Telangana

Boulevard of broken dreams

Crushed hopes, shattered lives: The ‘sick’ unit of Cement Corporation of India and dilapidated godown in Adilabad

Crushed hopes, shattered lives: The ‘sick’ unit of Cement Corporation of India and dilapidated godown in Adilabad | Photo Credit: Abhinay Deshpande

Brooding over the once-prosperous days of the famed Cement Corporation of India (CCI)’s Adilabad unit, a group of silver-haired ex-employees sitting on the rickety wooden benches at a kirana shop in the township look dispirited. For, the Government of India has called online bids for valuation of assets required for disposal of plant, machinery along with plant’s structure, store and scrap and dismantling quarters of the township.

For them, the township was their universe. Even though production was suspended in October 1998, around 25 families of the former employees who occupied the factory-owned quarters continued to stay there. The quarters have been in a dilapidated state, due to lack of upkeep. Now with the valuation move, they are a worried lot as they see a definite eviction on cards.

During a series of interactions with The Hindu, they shared happy memories when the factory was functioning in full swing, but those are now tinged with a sense of misery and desolation. They blame the New Economic Policy adopted by the government in 1991 for wrecking their future.

CCI employees union vice-president R.K. Ghosh (64), sitting on a wobbly chair outside his Quarter No. A-13, recalls how the township was flourishing when he joined the corporation in 1982, a year before production commenced, and later, how it was shuttered at a time when demand for cement was on the upswing.

Cement being the most sought after commodity, Mr. Ghosh, a native of Kagaznagar (now in Komaram Bheem-Asifabad district), says the Adilabad plant was at a strategic point supplying cement to the Vidharba and Marathwada regions of neighbouring Maharashtra, apart from catering to the north Telangana market.

He wonders how such a profitable unit, which produced 1,200 metric tonnes per day, was wound up despite the fact that it has captive limestone deposits which lasts at least 120 years. Though the factory stopped production in 1998, it was effectively closed in 2008.

A group of former employees of CCI at a  kirana shop in the CCI Township, Adilabad.

A group of former employees of CCI at a kirana shop in the CCI Township, Adilabad. | Photo Credit: Abhinay Deshpande

Mr. Ghosh and a couple of other residents say that they have nowhere else to go and have nothing better for a roof than their dilapidated quarters, despite constant threat to life posed by wild animals inhabiting the desolate environs of the ‘sick’ CCI township to the north of Adilabad town.

Never in their wildest dreams had they imagined that ‘their’ factory would stop production, and they would be jobless, the former employees share. “Our kids were born here. They went to Kendriya Vidyalaya on the premises. When we were slowly settling down in our lives and starting to think of the future, the management suddenly dropped the bombshell. Once it stopped, it never started again,” Mr. Ghosh rues.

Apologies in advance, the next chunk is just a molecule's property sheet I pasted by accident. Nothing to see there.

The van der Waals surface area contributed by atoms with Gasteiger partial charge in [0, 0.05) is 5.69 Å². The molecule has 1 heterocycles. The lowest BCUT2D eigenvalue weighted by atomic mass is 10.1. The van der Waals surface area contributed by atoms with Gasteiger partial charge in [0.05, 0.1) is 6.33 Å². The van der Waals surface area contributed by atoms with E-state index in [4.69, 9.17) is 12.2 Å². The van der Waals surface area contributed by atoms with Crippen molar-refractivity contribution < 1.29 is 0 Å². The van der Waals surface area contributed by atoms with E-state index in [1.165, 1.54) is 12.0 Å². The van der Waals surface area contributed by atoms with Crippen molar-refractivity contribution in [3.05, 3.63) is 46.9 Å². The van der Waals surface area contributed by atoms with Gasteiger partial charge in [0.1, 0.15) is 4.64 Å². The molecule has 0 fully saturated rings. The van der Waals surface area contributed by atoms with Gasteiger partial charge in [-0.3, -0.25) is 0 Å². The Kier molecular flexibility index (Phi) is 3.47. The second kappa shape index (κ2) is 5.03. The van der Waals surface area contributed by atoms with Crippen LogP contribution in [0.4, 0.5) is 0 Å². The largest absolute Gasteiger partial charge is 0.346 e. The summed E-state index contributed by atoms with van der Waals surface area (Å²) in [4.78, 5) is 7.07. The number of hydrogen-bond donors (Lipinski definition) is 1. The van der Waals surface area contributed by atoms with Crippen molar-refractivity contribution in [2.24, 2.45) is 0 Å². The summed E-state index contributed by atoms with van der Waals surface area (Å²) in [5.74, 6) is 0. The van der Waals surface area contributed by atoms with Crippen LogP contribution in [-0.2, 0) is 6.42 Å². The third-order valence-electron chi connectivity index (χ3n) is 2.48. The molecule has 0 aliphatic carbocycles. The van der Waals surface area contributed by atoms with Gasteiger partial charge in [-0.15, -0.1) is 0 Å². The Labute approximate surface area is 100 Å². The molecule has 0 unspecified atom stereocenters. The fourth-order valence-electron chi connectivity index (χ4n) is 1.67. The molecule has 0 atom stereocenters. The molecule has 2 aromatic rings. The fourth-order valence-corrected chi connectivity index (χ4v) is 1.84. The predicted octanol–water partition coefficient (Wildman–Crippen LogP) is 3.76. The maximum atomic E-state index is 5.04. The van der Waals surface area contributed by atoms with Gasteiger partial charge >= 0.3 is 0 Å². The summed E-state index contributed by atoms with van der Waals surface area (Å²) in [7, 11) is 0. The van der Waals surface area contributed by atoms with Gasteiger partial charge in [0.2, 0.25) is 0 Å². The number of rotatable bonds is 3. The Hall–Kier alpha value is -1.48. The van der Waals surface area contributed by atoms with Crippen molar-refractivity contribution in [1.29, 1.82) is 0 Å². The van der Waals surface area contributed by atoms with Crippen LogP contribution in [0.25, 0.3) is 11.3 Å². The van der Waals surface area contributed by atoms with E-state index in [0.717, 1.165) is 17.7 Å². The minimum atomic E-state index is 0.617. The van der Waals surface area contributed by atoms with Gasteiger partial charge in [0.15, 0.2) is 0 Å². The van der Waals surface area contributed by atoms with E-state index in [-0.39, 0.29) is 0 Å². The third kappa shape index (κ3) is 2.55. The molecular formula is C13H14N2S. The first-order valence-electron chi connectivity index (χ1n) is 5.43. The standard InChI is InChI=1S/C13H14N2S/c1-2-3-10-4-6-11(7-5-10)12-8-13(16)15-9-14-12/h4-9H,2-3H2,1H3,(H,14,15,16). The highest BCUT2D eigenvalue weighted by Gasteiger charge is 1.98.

Stating that the latest e-bidding process was ‘wrong’, employees union general secretary S. Vilas demanded that the government cancel it and first clear the pending dues, including retirement benefits, of former employees.

Blaming former Prime Minister P.V. Narasimha Rao’s New Economic Policy for the downfall of the factory, Mr. Vilas says that in the early 1990s, the management stopped working capital and by 1994, there was a drastic fall in production. “Then it reached break-even point, and a few years later, production stopped. It was a profit-making unit, and several representations were submitted to both the State and Central governments to revive it, but in vain,” he adds.

With a vast and dense forest cover, the district has also minerals that support the production of cement and other products. The cement factory was the only large public sector unit and had huge employment generation potentiality. With the closure of the plant, the youth of the district lost an opportunity to find gainful employment and had to migrate to the State capital even for a menial job. Had the CCI plant continued to function, Adilabad’s fortunes might have been in a different sphere, beckoning the youth of the district to pursue quality education and find employment there itself, opine locals. It is deplorable to note that even now, Adilabad town, which was also the headquarters for the erstwhile district, does not have a post-graduate college or engineering college.

The former employees of CCI, who have been clinging on to their quarters even after almost 25 years of non-activity at the factory, say they were hanging around because they had to receive gratuity and other employment benefits from the corporation. “Once they clear our retirement benefits, we are ready to leave the premises. The matter is sub judice now,” former employee K. Laxmaiah (65), a native of Jayashankar-Bhupalpally, says.

But the corporation maintains the former employees are illegal occupants and that steps are being taken to evacuate them. But this is being resisted by families as, they reiterate, unless their termination benefits are cleared, they will not vacate the quarters.

To make matters worse, CCI officials had recently stopped supply of water to the quarters besides snapping electricity supply to streetlights. With this, the township looks like a ghost town as darkness falls, says another former employee K. Swamy (63), who hails from Karimnagar district.